Space!

I’ve joked with friends that being an introvert in the Catholic Church is a particular challenge. Going to Church has inevitably been a very social undertaking: from the greeting rituals as one enters and leaves to navigating the shoals of the secretary’s office and other treacherous territories.

Today, thanks be to God, I was able to go to a normal Mass in a normal Church for the first time since March, and to my peace I discovered that the yellow tape obligated us to all sit several meters apart. Which utterly precluded the usual pre- and post-Mass chit-chat, as well is the in-Mass live commentaries,* besides sparing me the stress of snuggling up next to a stranger. It was an atmosphere that permitted me to actually read the readings and prayers, meditate, pray, and pay good quality attention to the sermon (a rare thing).

I even arranged to have lunch with a friend afterwards. She’s an introvert, too.

In fact, nearly every time I’ve said “I should write a book called ‘Catholicism for Introverts’ dozens of people say “Sign me up for a copy!” (Feel free to take the idea, I don’t have the time or interest to write it, but there seems to be a need.)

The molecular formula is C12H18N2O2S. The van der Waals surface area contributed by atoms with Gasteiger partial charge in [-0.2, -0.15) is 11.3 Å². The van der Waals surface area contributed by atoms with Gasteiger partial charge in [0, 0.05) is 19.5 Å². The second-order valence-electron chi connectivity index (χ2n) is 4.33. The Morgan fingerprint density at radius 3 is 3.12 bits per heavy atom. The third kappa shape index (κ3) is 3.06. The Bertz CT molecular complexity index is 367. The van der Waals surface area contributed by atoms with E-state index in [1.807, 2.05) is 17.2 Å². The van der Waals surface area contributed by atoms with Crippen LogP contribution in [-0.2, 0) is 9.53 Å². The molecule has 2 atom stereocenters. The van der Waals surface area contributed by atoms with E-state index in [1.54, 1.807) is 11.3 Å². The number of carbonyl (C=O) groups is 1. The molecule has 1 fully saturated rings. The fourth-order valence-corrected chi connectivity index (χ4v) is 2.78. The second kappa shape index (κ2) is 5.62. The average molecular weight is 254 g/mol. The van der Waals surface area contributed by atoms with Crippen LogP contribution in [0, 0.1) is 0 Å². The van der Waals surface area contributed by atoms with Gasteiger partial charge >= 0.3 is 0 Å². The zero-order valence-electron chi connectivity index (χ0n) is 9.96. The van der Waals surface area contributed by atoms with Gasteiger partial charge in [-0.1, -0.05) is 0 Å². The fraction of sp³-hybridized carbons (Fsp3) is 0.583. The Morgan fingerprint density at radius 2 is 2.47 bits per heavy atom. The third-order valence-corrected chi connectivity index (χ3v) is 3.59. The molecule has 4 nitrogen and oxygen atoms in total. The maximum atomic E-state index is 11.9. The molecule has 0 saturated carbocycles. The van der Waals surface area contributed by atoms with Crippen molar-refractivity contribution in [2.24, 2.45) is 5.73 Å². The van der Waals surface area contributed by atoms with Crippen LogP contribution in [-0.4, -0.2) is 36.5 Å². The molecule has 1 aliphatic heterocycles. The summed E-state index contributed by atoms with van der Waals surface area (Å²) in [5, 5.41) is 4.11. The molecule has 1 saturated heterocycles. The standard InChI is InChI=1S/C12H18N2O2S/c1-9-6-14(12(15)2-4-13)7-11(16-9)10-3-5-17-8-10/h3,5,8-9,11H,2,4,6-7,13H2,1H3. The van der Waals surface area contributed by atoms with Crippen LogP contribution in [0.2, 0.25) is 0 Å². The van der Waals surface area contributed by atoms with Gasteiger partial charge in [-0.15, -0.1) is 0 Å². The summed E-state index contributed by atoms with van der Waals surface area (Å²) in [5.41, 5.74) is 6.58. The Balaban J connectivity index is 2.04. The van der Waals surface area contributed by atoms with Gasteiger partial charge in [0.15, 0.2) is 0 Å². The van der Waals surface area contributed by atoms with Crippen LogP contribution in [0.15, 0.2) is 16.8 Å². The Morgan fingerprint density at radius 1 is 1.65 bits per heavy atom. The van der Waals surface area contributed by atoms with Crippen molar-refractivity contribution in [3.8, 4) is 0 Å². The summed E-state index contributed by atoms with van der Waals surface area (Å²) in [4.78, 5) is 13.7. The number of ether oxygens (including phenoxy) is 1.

Any more said would probably just be complaining, and I’ve done enough of that. I’m very grateful. The Sacraments are a precious treasure.

*When the person sitting next to you makes clever or critical remarks in response to things that happen.

One of my favorite depictions of Holy Mass.

Come, Holy Spirit

Today is Pentecost. Here is my favorite medieval illumination:

And a lovely bit from the readings in Matins today:

While they received the visible presence of God in the form of fire, the flames of His love enwrapped them. The Holy Ghost Himself is love whence it is that John saith “God is love.” Whosoever therefore loveth God with all his soul, already hath obtained Him Whom he loveth, for no man is able to love God, if He have not gained Him Whom he loveth.

(from a homily by Pope St. Gregory the Great, speaking of the scene in the image above)

And later:

“And My Father will love him, and We will come unto him, and make Our abode with him.” O my dearly beloved brethren, think what a dignity is that, to have God abiding as a guest in our heart…

Salve Maria.